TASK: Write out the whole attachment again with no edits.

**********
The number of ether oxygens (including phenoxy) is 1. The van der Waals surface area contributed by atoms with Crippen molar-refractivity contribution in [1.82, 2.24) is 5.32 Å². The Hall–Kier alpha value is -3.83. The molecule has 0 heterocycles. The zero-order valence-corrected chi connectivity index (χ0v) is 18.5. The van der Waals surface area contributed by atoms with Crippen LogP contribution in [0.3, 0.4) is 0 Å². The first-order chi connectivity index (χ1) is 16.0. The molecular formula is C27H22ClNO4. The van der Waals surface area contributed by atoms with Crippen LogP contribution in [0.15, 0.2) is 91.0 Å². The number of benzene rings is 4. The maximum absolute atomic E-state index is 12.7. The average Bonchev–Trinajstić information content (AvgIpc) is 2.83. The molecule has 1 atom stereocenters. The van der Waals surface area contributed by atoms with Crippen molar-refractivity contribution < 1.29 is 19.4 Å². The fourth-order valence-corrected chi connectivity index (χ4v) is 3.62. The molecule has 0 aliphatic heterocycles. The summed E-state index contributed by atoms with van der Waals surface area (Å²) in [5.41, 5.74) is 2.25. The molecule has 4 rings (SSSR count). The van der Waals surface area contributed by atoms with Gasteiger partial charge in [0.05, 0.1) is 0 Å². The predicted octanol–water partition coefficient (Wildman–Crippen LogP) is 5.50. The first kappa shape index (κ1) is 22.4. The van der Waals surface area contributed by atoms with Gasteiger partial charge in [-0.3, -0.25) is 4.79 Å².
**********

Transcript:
The number of ether oxygens (including phenoxy) is 1. The van der Waals surface area contributed by atoms with Crippen molar-refractivity contribution in [1.82, 2.24) is 5.32 Å². The Hall–Kier alpha value is -3.83. The molecule has 0 heterocycles. The zero-order valence-corrected chi connectivity index (χ0v) is 18.5. The van der Waals surface area contributed by atoms with Crippen LogP contribution in [0.3, 0.4) is 0 Å². The first-order chi connectivity index (χ1) is 16.0. The molecular formula is C27H22ClNO4. The van der Waals surface area contributed by atoms with Crippen LogP contribution in [0.15, 0.2) is 91.0 Å². The number of benzene rings is 4. The maximum absolute atomic E-state index is 12.7. The average Bonchev–Trinajstić information content (AvgIpc) is 2.83. The molecule has 1 atom stereocenters. The van der Waals surface area contributed by atoms with Crippen molar-refractivity contribution < 1.29 is 19.4 Å². The fourth-order valence-corrected chi connectivity index (χ4v) is 3.62. The molecule has 0 aliphatic heterocycles. The summed E-state index contributed by atoms with van der Waals surface area (Å²) in [5.41, 5.74) is 2.25. The molecule has 4 rings (SSSR count). The van der Waals surface area contributed by atoms with Gasteiger partial charge in [0.05, 0.1) is 0 Å². The predicted octanol–water partition coefficient (Wildman–Crippen LogP) is 5.50. The first kappa shape index (κ1) is 22.4. The van der Waals surface area contributed by atoms with Gasteiger partial charge in [-0.3, -0.25) is 4.79 Å².